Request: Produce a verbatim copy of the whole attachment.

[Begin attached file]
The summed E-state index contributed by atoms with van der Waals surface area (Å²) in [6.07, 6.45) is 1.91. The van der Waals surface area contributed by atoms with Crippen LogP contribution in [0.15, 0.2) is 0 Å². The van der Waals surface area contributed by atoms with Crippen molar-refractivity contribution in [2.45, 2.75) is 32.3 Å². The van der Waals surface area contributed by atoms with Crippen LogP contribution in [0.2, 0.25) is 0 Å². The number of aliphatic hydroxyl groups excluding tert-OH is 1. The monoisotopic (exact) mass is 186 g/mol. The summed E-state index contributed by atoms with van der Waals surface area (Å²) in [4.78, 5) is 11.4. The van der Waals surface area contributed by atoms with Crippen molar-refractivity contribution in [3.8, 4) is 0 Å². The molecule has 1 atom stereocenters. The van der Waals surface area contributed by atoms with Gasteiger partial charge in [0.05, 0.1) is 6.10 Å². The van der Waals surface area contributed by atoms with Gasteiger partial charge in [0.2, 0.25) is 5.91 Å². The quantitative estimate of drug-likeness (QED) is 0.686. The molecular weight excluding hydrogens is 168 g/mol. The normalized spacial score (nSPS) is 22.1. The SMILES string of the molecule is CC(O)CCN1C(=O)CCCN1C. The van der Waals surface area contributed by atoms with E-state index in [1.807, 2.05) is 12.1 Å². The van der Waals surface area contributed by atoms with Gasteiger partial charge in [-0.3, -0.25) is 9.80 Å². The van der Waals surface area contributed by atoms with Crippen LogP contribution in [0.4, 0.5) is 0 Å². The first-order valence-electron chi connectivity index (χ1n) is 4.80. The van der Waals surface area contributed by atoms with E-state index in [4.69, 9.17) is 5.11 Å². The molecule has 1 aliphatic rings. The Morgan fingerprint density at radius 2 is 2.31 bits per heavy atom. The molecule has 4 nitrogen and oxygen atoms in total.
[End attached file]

The summed E-state index contributed by atoms with van der Waals surface area (Å²) in [6.07, 6.45) is 1.91. The van der Waals surface area contributed by atoms with Crippen LogP contribution in [0.15, 0.2) is 0 Å². The van der Waals surface area contributed by atoms with Crippen molar-refractivity contribution in [2.45, 2.75) is 32.3 Å². The van der Waals surface area contributed by atoms with Crippen LogP contribution in [0.2, 0.25) is 0 Å². The number of aliphatic hydroxyl groups excluding tert-OH is 1. The monoisotopic (exact) mass is 186 g/mol. The summed E-state index contributed by atoms with van der Waals surface area (Å²) in [4.78, 5) is 11.4. The van der Waals surface area contributed by atoms with Crippen molar-refractivity contribution in [3.8, 4) is 0 Å². The molecule has 1 atom stereocenters. The van der Waals surface area contributed by atoms with Gasteiger partial charge in [0.05, 0.1) is 6.10 Å². The van der Waals surface area contributed by atoms with Gasteiger partial charge in [0.2, 0.25) is 5.91 Å². The quantitative estimate of drug-likeness (QED) is 0.686. The molecular weight excluding hydrogens is 168 g/mol. The normalized spacial score (nSPS) is 22.1. The SMILES string of the molecule is CC(O)CCN1C(=O)CCCN1C. The van der Waals surface area contributed by atoms with E-state index in [1.807, 2.05) is 12.1 Å². The van der Waals surface area contributed by atoms with Gasteiger partial charge in [-0.3, -0.25) is 9.80 Å². The van der Waals surface area contributed by atoms with Crippen LogP contribution in [0.4, 0.5) is 0 Å². The first-order valence-electron chi connectivity index (χ1n) is 4.80. The van der Waals surface area contributed by atoms with E-state index in [4.69, 9.17) is 5.11 Å². The molecule has 1 aliphatic rings. The Morgan fingerprint density at radius 2 is 2.31 bits per heavy atom. The molecule has 4 nitrogen and oxygen atoms in total.